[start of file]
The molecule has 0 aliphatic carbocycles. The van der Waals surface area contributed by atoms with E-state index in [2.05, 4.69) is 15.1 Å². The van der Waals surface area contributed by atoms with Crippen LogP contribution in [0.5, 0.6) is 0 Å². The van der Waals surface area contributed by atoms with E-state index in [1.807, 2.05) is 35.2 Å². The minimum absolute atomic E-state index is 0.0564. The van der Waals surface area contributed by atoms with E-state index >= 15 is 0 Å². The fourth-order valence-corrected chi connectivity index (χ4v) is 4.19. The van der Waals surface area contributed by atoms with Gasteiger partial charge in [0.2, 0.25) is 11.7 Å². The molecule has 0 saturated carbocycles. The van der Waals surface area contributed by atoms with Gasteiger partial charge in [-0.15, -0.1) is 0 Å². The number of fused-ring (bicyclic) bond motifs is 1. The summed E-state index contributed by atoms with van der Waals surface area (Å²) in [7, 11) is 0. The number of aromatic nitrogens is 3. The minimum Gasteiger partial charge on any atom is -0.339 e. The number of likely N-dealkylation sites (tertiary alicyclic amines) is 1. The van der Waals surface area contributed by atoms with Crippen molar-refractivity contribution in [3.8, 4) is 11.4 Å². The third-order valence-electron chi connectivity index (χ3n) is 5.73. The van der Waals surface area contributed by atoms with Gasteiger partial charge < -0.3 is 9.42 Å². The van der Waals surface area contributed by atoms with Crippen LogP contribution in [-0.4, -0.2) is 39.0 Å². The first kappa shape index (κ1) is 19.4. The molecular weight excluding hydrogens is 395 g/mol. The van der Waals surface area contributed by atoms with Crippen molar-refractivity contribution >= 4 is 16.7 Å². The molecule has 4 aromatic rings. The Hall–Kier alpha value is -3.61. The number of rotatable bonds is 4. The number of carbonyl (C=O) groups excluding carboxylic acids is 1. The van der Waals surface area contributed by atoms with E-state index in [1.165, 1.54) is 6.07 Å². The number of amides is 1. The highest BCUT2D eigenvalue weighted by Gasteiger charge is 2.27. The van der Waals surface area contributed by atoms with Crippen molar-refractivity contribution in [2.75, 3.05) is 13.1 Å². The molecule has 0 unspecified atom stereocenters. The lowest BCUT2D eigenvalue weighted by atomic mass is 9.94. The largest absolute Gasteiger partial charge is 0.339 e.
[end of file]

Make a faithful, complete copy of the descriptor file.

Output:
The molecule has 0 aliphatic carbocycles. The van der Waals surface area contributed by atoms with E-state index in [2.05, 4.69) is 15.1 Å². The van der Waals surface area contributed by atoms with Crippen LogP contribution in [0.5, 0.6) is 0 Å². The van der Waals surface area contributed by atoms with E-state index in [1.807, 2.05) is 35.2 Å². The minimum absolute atomic E-state index is 0.0564. The van der Waals surface area contributed by atoms with E-state index >= 15 is 0 Å². The fourth-order valence-corrected chi connectivity index (χ4v) is 4.19. The van der Waals surface area contributed by atoms with Gasteiger partial charge in [0.2, 0.25) is 11.7 Å². The molecule has 0 saturated carbocycles. The van der Waals surface area contributed by atoms with Gasteiger partial charge in [-0.15, -0.1) is 0 Å². The number of fused-ring (bicyclic) bond motifs is 1. The summed E-state index contributed by atoms with van der Waals surface area (Å²) in [7, 11) is 0. The number of aromatic nitrogens is 3. The minimum Gasteiger partial charge on any atom is -0.339 e. The number of likely N-dealkylation sites (tertiary alicyclic amines) is 1. The van der Waals surface area contributed by atoms with Crippen molar-refractivity contribution in [3.8, 4) is 11.4 Å². The third-order valence-electron chi connectivity index (χ3n) is 5.73. The van der Waals surface area contributed by atoms with Gasteiger partial charge < -0.3 is 9.42 Å². The van der Waals surface area contributed by atoms with Crippen LogP contribution in [-0.4, -0.2) is 39.0 Å². The first kappa shape index (κ1) is 19.4. The molecular weight excluding hydrogens is 395 g/mol. The van der Waals surface area contributed by atoms with Crippen molar-refractivity contribution >= 4 is 16.7 Å². The molecule has 4 aromatic rings. The Hall–Kier alpha value is -3.61. The number of rotatable bonds is 4. The number of carbonyl (C=O) groups excluding carboxylic acids is 1. The van der Waals surface area contributed by atoms with E-state index in [1.165, 1.54) is 6.07 Å². The number of amides is 1. The highest BCUT2D eigenvalue weighted by Gasteiger charge is 2.27. The van der Waals surface area contributed by atoms with Crippen molar-refractivity contribution in [2.75, 3.05) is 13.1 Å². The molecule has 0 unspecified atom stereocenters. The lowest BCUT2D eigenvalue weighted by atomic mass is 9.94. The largest absolute Gasteiger partial charge is 0.339 e.